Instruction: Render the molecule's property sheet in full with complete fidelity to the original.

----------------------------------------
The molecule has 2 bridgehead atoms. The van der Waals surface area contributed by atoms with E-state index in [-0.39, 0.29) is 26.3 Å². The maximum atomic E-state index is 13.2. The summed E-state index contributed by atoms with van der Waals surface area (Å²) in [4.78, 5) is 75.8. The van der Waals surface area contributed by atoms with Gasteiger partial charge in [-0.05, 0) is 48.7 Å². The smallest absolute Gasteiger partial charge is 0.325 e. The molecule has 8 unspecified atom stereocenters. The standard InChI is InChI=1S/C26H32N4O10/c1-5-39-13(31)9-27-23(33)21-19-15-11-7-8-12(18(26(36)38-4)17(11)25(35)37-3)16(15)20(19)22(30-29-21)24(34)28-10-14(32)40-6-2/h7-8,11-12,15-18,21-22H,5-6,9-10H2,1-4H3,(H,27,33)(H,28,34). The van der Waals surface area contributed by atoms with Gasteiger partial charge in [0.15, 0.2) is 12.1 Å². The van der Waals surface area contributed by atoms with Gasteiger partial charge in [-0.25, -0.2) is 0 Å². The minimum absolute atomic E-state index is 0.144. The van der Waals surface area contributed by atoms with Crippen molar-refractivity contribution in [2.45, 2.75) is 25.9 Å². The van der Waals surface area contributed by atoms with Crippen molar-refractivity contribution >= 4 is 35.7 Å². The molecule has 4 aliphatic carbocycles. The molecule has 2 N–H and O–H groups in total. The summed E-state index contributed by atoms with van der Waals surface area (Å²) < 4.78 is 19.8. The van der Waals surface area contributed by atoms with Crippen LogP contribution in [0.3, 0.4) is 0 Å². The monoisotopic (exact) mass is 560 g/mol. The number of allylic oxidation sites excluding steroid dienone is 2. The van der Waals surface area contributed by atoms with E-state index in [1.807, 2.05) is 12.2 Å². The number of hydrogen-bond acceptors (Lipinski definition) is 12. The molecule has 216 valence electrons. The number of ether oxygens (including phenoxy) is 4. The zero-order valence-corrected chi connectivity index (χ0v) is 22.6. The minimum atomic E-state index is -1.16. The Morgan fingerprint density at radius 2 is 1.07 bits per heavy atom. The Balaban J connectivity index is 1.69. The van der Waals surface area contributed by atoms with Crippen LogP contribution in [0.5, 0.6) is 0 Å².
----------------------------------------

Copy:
The molecule has 2 bridgehead atoms. The van der Waals surface area contributed by atoms with E-state index in [-0.39, 0.29) is 26.3 Å². The maximum atomic E-state index is 13.2. The summed E-state index contributed by atoms with van der Waals surface area (Å²) in [4.78, 5) is 75.8. The van der Waals surface area contributed by atoms with Gasteiger partial charge in [-0.05, 0) is 48.7 Å². The smallest absolute Gasteiger partial charge is 0.325 e. The molecule has 8 unspecified atom stereocenters. The standard InChI is InChI=1S/C26H32N4O10/c1-5-39-13(31)9-27-23(33)21-19-15-11-7-8-12(18(26(36)38-4)17(11)25(35)37-3)16(15)20(19)22(30-29-21)24(34)28-10-14(32)40-6-2/h7-8,11-12,15-18,21-22H,5-6,9-10H2,1-4H3,(H,27,33)(H,28,34). The van der Waals surface area contributed by atoms with Gasteiger partial charge in [0.15, 0.2) is 12.1 Å². The van der Waals surface area contributed by atoms with Gasteiger partial charge in [-0.25, -0.2) is 0 Å². The minimum absolute atomic E-state index is 0.144. The van der Waals surface area contributed by atoms with Crippen molar-refractivity contribution in [2.45, 2.75) is 25.9 Å². The van der Waals surface area contributed by atoms with Crippen molar-refractivity contribution >= 4 is 35.7 Å². The molecule has 4 aliphatic carbocycles. The molecule has 2 N–H and O–H groups in total. The summed E-state index contributed by atoms with van der Waals surface area (Å²) < 4.78 is 19.8. The van der Waals surface area contributed by atoms with Crippen LogP contribution in [0.3, 0.4) is 0 Å². The monoisotopic (exact) mass is 560 g/mol. The number of allylic oxidation sites excluding steroid dienone is 2. The van der Waals surface area contributed by atoms with E-state index in [1.807, 2.05) is 12.2 Å². The number of hydrogen-bond acceptors (Lipinski definition) is 12. The molecule has 216 valence electrons. The number of ether oxygens (including phenoxy) is 4. The zero-order valence-corrected chi connectivity index (χ0v) is 22.6. The minimum atomic E-state index is -1.16. The Morgan fingerprint density at radius 2 is 1.07 bits per heavy atom. The Balaban J connectivity index is 1.69. The van der Waals surface area contributed by atoms with Crippen LogP contribution in [0.5, 0.6) is 0 Å².